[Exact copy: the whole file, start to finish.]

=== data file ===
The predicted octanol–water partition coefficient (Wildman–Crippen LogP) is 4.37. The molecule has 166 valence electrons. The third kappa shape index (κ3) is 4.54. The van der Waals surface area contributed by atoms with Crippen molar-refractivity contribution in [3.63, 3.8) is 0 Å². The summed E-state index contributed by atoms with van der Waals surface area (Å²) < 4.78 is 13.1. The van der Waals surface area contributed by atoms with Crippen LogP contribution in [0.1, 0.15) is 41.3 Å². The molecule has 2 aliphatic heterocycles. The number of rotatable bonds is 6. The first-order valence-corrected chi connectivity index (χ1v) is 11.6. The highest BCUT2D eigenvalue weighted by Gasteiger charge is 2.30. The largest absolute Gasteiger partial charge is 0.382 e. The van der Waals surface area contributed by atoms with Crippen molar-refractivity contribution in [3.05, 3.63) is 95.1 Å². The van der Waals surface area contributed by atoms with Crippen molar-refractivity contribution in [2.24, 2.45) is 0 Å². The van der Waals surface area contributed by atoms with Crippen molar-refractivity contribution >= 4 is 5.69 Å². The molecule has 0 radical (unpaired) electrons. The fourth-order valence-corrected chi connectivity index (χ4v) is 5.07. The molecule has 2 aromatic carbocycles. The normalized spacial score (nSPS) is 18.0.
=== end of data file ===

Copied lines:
The predicted octanol–water partition coefficient (Wildman–Crippen LogP) is 4.37. The molecule has 166 valence electrons. The third kappa shape index (κ3) is 4.54. The van der Waals surface area contributed by atoms with Crippen molar-refractivity contribution in [3.63, 3.8) is 0 Å². The summed E-state index contributed by atoms with van der Waals surface area (Å²) < 4.78 is 13.1. The van der Waals surface area contributed by atoms with Crippen LogP contribution in [0.1, 0.15) is 41.3 Å². The molecule has 2 aliphatic heterocycles. The number of rotatable bonds is 6. The first-order valence-corrected chi connectivity index (χ1v) is 11.6. The highest BCUT2D eigenvalue weighted by Gasteiger charge is 2.30. The largest absolute Gasteiger partial charge is 0.382 e. The van der Waals surface area contributed by atoms with Crippen molar-refractivity contribution in [3.05, 3.63) is 95.1 Å². The van der Waals surface area contributed by atoms with Crippen molar-refractivity contribution in [2.24, 2.45) is 0 Å². The van der Waals surface area contributed by atoms with Crippen molar-refractivity contribution >= 4 is 5.69 Å². The molecule has 0 radical (unpaired) electrons. The fourth-order valence-corrected chi connectivity index (χ4v) is 5.07. The molecule has 2 aromatic carbocycles. The normalized spacial score (nSPS) is 18.0.